Mashed Potatoes (The Potato Chronicles, Pt. 11)

Hearty beef gravy fills this mashed potato crater.

Making mashed potatoes is a simple thing, really. Everyone and their grandmother can make decent mashed potatoes. In fact, it’s probably from your grandmother that you learned how to make mashed potatoes, whether they’re smooth, chunky, starchy, dry, wet, cheesy, with bits of skin, made from russets or red or yellow or white potatoes or instant potato flakes. People seem to be somewhat particular when it comes to their mashed potatoes, and I can think of few dishes in the comfort-food classification that are so imbued with personal memory, and emotional family memories at that. Maybe it was your Aunt Regina who always made the Turkey Day mash, and forever that relationship is associated with whipped russets. Or maybe your Grammy made earthy, chunky smashed potatoes with skin-on waxy red potatoes on chilly late winter nights. And since then your favorite mashed potatoes dish brings to mind these specific moments in time.

I’m absolutely fascinated by the memories we make with food. My own early mashed potato memory has to do not with an exact recipe, but the tool we used. I remember in great detail mashing cooked steaming Idaho potatoes with a masher made of heavy-duty, dark olive-green plastic. It had a rectangular base with rectangular slots. I must have been five or so, but I still remember loving the process of mashing those hot spuds and adding butter and milk as I did it. The resulting mash was uneven, lumpy even, but absolutely delicious!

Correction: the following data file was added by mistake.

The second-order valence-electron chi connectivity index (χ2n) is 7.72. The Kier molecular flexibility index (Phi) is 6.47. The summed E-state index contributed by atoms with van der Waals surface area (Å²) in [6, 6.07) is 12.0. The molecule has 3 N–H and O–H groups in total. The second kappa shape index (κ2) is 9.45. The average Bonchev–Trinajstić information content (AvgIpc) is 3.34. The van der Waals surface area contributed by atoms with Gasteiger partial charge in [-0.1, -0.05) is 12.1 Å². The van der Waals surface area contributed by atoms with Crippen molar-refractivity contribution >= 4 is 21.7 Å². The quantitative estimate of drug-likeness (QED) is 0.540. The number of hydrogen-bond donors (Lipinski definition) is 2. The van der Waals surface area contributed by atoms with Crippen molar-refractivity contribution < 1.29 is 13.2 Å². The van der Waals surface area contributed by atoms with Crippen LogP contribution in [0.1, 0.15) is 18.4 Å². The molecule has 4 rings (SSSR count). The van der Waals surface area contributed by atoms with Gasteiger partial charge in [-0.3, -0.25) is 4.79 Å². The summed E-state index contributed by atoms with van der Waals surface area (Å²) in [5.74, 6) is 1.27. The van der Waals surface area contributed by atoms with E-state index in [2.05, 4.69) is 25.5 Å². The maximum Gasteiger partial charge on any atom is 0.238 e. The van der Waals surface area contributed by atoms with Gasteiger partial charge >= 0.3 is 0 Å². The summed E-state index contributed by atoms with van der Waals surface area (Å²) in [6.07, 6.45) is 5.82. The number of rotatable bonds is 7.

Now I prefer a creamier, smoother mashed potato. And I use a ricer or a food mill, both of which produce a heavenly, uniform mash that absorbs lots of luscious dairy. I use a heap of butter and a combination of half-n-half and whole milk. I prefer a simple, unadorned mash since my plan is always to pair it with a hearty, homemade gravy or a roast with lots of natural juices, like a succulent roasted chicken or standing rib-roast.

I like to use two kinds of potatoes. Russets and Yukon golds.

I rarely whip anything into my mashed potatoes, as that seems terribly “90’s” to me, but sometimes I’ll add parmesan cheese or minced scallions or roasted garlic. It occurs to me occasionally to add horseradish or cheddar or bacon bits, but that’s pretty rare. I generally prefer my mash to taste…well…of potato.

And on the subject of potatoes, I use a combination of russets and Yukon golds. I like the starchiness of the russets as they can absorb lots of fats, but I prefer the flavor and creaminess and color of the golds. When prepping the potatoes for boiling I cut the Yukons a little thinner than the russets as I find they take a little longer to cook. I think the combination of the two varieties is simply perfect! Try this recipe and see if you agree.

A couple of tips. I don’t recommend salting the boiling water of the potatoes. I think it can result in gummy potatoes. Also, after boiling, drain the potatoes and leave them in the strainer or colander for about five minutes; they will continue to cook for a few minutes and some of the water will steam off. The end result will be less watery and potentially fluffier.